The debates between religious people and theists, and the books published by the new atheists have also been effective in making them into unbelievers.

“Probably one of the most mind-opening things was listening to all these debates from top people of Christianity; or believers vs. non-believers. And I tried to do the same thing: be open and listen, and use my mind and reason, I guess. And almost undeniably, even being a believer and knowing the Christian claims and scripture, you know what? This guy won in the debate. He’s a non-believer. Why?”

The reason the atheists win is of course that it is the atheists who have all the arguments and evidence on their side. There is absolutely no way for a religious believer to win a debate with an atheist except by using rhetorical tricks and verbal sleights of hand. Atheists who are aware of those tricks and keep their focus on the main issue (that there is no evidence for god and that the world is perfectly explicable without invoking any kind of supernatural agency) will easily win such debates. It undoubtedly helps in such debates to know science so that one can rebut the spurious claims that are sometimes put forward that recent scientific advances support the existence of god.

The key phrase above that tipped that priest into disbelief is that he tried to use his ‘mind and reason’. Once people start to do that, faith in god will disappear. Martin Luther, the leader of the Reformation that broke away from the Catholic Church, was well aware of the danger that reason posed to faith, saying, “Reason is the greatest enemy that faith has; it never comes to the aid of spiritual things, but more frequently than not struggles against the divine Word, treating with contempt all that emanates from God” and “Reason should be destroyed in all Christians” and “Whoever wants to be a Christian should tear the eyes out of his reason.” (quoted in The God Delusion, Richard Dawkins, p. 190)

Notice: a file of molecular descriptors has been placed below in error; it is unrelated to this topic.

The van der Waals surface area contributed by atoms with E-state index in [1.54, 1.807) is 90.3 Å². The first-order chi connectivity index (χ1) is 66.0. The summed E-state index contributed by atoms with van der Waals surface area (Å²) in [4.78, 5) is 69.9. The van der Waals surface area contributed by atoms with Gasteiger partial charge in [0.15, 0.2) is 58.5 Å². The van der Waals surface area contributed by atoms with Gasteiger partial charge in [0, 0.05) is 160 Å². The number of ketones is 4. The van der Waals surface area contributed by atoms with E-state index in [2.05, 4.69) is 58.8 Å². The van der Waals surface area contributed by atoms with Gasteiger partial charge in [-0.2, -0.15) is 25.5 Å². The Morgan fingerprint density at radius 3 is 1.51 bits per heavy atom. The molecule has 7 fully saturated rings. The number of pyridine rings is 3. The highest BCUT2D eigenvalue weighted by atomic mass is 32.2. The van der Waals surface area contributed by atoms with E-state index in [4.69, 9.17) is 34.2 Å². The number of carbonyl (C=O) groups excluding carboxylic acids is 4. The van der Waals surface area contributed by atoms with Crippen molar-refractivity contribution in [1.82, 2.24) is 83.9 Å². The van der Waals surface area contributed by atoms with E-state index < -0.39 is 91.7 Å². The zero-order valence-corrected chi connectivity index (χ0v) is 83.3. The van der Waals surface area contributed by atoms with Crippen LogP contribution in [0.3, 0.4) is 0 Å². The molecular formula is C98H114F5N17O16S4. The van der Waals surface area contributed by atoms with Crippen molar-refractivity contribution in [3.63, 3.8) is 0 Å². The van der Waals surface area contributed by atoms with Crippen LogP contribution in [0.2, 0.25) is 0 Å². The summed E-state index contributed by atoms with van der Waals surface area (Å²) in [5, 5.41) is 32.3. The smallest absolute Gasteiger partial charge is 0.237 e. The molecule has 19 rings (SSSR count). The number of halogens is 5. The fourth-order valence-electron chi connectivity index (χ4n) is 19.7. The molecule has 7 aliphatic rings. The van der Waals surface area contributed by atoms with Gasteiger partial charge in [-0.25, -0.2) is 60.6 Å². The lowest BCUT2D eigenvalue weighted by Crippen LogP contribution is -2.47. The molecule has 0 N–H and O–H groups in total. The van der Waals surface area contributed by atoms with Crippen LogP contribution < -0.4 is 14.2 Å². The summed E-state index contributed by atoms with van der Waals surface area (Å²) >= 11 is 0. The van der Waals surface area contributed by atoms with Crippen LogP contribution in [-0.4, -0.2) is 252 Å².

This is also the reason why faith tends to decline with increasing education (Michael Shermer, Why We Believe, 2000, p. 84, 253). The dilemma faced by mainline churches is that they want to be seen as the religion of choice for thinking people, unlike the fundamentalist churches whose preachers simply cherry-pick verses from the Bible, think that it an inerrant record of historical events, and make appeals to their flock based purely on emotion, mainly fear of hell and damnation. But in order to serve that constituency, these churches have to have scholarly priests able to thoughtfully address the questions posed by thinking people. But a scholarly priest has to use his mind and reason and is thus in great danger of becoming an unbelieving priest.

I think that religious institutions must be well aware that the ranks of their clergy are rife with disbelievers.

Next: How do disbelieving priests deal with their parishioners?

POST SCRIPT: More on corruption in the Catholic Church

NPR had a story yesterday on the scandalous case of Marcial Maciel Degollado, the sexually abusive, drug-addicted founder of the Legion of Christ that I wrote about earlier, giving more details of how he gained money and power and influence. For example, rich people who gave him large cash contributions would get to have private masses with Pope John Paul II. It is just like corrupt politicians granting private access to rich contributors.

You can read the transcript or listen to the broadcast.